You know that inner conflict that happens when two people start fighting in front of you? You don’t want to be one of those noobs that grabs the popcorn and gawks at the drama, but at the same time, you really, really want to watch it all. Well, last night, it just so happened that Hart House’s half-filled Arbor Room became location for exactly that — except here, the conflict turned into an encouragement to get a drink and to kick back when it dawned on everyone that the fight between a loud couple was the opener for the UC Follie’s sketch comedy show That’s So Raving! Guilty-confused-relieved laughter ensued when the couple made its way to the stage.
The UC Follies, who are best known for their musical productions, are going back to their sketch comedy roots, which have been lying in the dark for the past 20 years. This neglect must have had Saturday Night Live creator Lorne Michaels rolling in his grave (if he was dead) since he was part of the first group of Follies trying to revive the tradition in the ‘60s. As artistic Director Shak Haq writes in the show’s program for the night that this year that he’s taking the Follies in a new direction, reviving the legacy that has its origins in the ‘20s. The show included ten sketches that were often sexual, sometimes plain wacky, but almost always funny. Paying homage to the cast’s musical reputation, the audience witnessed a blind date where the lead was incapable of conversing in any other way but through song. His date kept feeding him — unwillingly — the “ins” to such hits as Hair’s “Aquarius” (“What sign are you?”) and The Sound Of Music’s “Maria” (her name). For the next hour the cast wove its way through eight more sketches, and despite some very funny and clever high points the audience seemed to be tiring out halfway through the admittedly weaker second half.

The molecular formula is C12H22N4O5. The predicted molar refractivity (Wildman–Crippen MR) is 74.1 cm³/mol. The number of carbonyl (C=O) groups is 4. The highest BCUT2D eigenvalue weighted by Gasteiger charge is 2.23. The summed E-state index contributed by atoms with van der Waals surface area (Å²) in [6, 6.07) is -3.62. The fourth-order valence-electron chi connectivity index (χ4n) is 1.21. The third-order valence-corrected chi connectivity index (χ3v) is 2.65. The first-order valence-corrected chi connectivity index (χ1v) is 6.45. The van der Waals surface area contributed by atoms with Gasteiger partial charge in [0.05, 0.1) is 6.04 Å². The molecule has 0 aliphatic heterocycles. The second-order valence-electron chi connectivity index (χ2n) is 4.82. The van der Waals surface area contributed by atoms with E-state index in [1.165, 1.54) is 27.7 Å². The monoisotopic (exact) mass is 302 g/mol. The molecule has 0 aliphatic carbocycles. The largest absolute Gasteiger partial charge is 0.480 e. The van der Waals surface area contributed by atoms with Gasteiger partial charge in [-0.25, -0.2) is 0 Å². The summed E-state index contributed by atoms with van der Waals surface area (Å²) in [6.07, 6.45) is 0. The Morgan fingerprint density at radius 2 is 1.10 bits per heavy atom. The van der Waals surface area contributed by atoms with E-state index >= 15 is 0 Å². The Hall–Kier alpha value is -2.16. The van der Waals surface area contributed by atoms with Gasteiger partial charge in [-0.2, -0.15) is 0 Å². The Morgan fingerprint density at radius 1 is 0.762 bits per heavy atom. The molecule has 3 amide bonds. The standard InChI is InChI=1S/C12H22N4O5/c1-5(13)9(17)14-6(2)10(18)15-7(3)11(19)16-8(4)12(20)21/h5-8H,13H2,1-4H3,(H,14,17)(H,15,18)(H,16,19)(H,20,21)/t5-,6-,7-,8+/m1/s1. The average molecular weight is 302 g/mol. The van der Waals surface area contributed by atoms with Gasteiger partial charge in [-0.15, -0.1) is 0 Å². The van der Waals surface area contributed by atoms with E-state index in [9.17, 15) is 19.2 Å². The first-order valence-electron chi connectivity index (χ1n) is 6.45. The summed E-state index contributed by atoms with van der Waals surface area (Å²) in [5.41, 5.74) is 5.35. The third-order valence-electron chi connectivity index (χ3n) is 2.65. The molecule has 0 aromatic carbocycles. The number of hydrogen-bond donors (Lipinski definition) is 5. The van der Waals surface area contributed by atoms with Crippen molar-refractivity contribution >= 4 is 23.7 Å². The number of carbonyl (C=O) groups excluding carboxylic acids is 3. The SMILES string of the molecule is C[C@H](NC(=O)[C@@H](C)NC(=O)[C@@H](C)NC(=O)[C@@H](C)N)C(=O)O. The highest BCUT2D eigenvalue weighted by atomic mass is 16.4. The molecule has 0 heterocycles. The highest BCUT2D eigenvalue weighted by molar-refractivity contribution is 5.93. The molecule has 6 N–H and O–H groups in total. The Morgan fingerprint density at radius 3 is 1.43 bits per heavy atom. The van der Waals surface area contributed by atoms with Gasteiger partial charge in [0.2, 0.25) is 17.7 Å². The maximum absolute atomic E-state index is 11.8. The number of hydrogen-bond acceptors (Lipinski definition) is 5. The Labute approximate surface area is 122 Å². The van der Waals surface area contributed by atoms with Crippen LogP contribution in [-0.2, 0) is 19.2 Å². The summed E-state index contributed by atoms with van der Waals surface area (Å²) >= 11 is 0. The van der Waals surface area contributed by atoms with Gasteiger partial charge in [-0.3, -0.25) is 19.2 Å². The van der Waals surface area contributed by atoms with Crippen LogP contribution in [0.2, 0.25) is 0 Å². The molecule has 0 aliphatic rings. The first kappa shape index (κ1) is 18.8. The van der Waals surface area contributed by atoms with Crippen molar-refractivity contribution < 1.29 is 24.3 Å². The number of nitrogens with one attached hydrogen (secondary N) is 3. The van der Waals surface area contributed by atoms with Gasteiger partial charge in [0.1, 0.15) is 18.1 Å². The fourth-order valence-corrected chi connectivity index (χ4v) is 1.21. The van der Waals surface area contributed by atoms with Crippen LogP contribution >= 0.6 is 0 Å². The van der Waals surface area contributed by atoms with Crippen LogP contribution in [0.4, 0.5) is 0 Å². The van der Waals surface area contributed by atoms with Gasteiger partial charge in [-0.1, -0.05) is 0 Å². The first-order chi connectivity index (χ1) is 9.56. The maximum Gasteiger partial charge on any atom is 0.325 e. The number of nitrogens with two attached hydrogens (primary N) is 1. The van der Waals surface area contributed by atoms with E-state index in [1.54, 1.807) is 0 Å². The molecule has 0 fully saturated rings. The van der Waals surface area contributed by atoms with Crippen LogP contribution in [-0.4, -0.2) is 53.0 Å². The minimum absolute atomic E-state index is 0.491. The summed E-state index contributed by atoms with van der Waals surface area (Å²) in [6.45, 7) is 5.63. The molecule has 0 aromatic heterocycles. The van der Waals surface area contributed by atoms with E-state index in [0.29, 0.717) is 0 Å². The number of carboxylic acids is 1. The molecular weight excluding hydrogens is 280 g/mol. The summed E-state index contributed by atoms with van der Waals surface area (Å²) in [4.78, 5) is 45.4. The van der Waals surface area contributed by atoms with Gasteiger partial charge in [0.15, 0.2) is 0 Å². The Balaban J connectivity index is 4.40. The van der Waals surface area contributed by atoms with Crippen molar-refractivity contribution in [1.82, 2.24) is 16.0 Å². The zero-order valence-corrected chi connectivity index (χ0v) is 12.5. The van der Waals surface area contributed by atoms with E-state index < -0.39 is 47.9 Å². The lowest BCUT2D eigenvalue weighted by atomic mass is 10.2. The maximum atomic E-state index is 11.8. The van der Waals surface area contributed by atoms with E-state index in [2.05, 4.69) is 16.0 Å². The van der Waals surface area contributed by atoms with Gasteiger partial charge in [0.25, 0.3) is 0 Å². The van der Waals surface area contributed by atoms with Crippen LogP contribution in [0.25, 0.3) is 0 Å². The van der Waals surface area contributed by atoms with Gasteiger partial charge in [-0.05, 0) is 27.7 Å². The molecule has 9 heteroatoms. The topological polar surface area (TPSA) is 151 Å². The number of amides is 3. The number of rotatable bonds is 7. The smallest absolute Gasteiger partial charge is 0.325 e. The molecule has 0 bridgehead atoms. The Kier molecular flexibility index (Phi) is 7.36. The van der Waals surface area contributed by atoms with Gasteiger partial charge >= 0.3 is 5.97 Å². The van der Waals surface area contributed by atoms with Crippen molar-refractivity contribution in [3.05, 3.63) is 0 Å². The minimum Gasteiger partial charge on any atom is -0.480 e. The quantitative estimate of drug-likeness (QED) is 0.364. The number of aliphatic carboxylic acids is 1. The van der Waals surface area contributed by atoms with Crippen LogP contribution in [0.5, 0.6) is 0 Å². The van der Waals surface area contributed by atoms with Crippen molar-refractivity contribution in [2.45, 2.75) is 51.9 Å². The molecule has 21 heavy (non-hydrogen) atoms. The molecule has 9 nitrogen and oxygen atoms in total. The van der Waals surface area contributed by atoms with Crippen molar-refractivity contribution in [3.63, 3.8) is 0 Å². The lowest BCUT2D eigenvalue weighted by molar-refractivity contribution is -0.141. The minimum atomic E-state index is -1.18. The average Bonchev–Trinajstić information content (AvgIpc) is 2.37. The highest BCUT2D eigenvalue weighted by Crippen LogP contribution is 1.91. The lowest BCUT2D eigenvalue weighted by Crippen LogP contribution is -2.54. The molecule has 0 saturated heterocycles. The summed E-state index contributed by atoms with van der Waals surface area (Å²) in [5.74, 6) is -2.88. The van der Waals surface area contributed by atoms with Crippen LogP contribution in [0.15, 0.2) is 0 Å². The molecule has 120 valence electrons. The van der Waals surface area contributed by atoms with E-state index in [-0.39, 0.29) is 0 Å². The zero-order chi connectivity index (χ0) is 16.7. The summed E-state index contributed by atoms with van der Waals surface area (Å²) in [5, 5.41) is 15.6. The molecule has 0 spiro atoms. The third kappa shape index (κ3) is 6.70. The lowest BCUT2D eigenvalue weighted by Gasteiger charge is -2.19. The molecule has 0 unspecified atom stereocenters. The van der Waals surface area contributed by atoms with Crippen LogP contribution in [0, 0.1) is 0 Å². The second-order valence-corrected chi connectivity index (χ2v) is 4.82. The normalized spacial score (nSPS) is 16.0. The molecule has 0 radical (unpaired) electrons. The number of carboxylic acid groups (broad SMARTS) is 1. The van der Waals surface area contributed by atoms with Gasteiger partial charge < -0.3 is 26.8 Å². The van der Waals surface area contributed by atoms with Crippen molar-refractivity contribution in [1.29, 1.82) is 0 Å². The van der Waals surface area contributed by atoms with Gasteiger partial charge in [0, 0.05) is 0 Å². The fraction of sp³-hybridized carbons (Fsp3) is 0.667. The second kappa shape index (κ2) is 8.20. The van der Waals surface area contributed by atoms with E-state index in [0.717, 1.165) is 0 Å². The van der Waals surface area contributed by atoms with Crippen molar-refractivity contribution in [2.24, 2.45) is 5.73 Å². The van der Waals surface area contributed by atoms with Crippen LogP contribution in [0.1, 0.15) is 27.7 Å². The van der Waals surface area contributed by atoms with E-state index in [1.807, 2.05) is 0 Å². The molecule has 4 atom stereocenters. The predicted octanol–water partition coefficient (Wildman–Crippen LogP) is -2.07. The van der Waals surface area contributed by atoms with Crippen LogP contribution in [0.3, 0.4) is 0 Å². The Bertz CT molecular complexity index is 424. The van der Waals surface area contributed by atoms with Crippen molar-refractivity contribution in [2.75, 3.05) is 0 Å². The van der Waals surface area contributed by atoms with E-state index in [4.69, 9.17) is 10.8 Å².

Judging by the laughter, the sketch titled “Smart Dumb” was an audience favourite. Six girls who could have been the Mean Girl’s gang in college years were complaining about the “stupid project” they were given in their philosophy class, reading Cosmopolitan upside down, and admiring themselves in their mini-mirrors. They somehow managed to talk about nail polish, haircuts, and guys through philosophical concepts, proving that there are more subversive (and funny) ways of playing with academia porn than is done in, say, The Big Bang Theory. While the awkward encounter between Megatron, a hooker, and a jealous C-3PO successfully tied nerd culture and sex (usually depicted as mutually exclusive) into a hilarious confrontation, the last sketch was trying too hard to be out there. A girl was giving a guy head while the various characters that had appeared throughout the show walked by, commenting on the scene. Having everyone reappear was a nice conclusion but the scene felt like it was dragging on at some points. All in all, That’s So Raving! boasted some great acting, introducing what the Follies are hopefully going to develop and keep in the coming years.